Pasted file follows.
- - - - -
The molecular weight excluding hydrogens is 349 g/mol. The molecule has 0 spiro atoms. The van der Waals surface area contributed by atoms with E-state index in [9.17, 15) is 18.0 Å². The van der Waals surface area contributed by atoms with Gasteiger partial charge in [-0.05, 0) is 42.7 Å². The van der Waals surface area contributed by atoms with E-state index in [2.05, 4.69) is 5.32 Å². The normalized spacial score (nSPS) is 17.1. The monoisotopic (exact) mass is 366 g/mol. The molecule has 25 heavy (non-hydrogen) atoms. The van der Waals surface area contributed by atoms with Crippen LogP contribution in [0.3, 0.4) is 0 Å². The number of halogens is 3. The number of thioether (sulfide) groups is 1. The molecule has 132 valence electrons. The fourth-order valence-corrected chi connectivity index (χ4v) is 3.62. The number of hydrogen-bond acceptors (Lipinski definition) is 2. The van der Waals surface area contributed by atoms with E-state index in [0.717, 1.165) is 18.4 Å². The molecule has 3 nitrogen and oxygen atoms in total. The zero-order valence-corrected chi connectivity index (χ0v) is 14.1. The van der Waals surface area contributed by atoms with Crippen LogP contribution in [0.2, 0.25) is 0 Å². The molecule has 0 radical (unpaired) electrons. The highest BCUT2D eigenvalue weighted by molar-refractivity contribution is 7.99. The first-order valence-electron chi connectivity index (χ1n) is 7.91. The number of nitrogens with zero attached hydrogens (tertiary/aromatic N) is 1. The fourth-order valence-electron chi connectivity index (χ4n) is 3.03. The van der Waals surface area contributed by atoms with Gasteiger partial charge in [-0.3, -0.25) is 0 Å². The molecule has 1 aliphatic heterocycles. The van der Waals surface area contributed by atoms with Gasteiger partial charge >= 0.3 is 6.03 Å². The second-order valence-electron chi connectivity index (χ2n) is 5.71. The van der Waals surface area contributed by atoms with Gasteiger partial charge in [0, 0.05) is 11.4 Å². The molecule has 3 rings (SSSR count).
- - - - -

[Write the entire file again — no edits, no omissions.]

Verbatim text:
The molecular weight excluding hydrogens is 349 g/mol. The molecule has 0 spiro atoms. The van der Waals surface area contributed by atoms with E-state index in [9.17, 15) is 18.0 Å². The van der Waals surface area contributed by atoms with Gasteiger partial charge in [-0.05, 0) is 42.7 Å². The van der Waals surface area contributed by atoms with E-state index in [2.05, 4.69) is 5.32 Å². The normalized spacial score (nSPS) is 17.1. The monoisotopic (exact) mass is 366 g/mol. The molecule has 25 heavy (non-hydrogen) atoms. The van der Waals surface area contributed by atoms with Crippen LogP contribution in [0.3, 0.4) is 0 Å². The number of halogens is 3. The number of thioether (sulfide) groups is 1. The molecule has 132 valence electrons. The fourth-order valence-corrected chi connectivity index (χ4v) is 3.62. The number of hydrogen-bond acceptors (Lipinski definition) is 2. The van der Waals surface area contributed by atoms with E-state index in [0.717, 1.165) is 18.4 Å². The molecule has 3 nitrogen and oxygen atoms in total. The zero-order valence-corrected chi connectivity index (χ0v) is 14.1. The van der Waals surface area contributed by atoms with Crippen LogP contribution in [0.2, 0.25) is 0 Å². The molecule has 0 radical (unpaired) electrons. The highest BCUT2D eigenvalue weighted by molar-refractivity contribution is 7.99. The first-order valence-electron chi connectivity index (χ1n) is 7.91. The number of nitrogens with zero attached hydrogens (tertiary/aromatic N) is 1. The fourth-order valence-electron chi connectivity index (χ4n) is 3.03. The van der Waals surface area contributed by atoms with Gasteiger partial charge in [-0.3, -0.25) is 0 Å². The molecule has 1 aliphatic heterocycles. The van der Waals surface area contributed by atoms with Gasteiger partial charge >= 0.3 is 6.03 Å². The second-order valence-electron chi connectivity index (χ2n) is 5.71. The van der Waals surface area contributed by atoms with Gasteiger partial charge in [0, 0.05) is 11.4 Å². The molecule has 3 rings (SSSR count).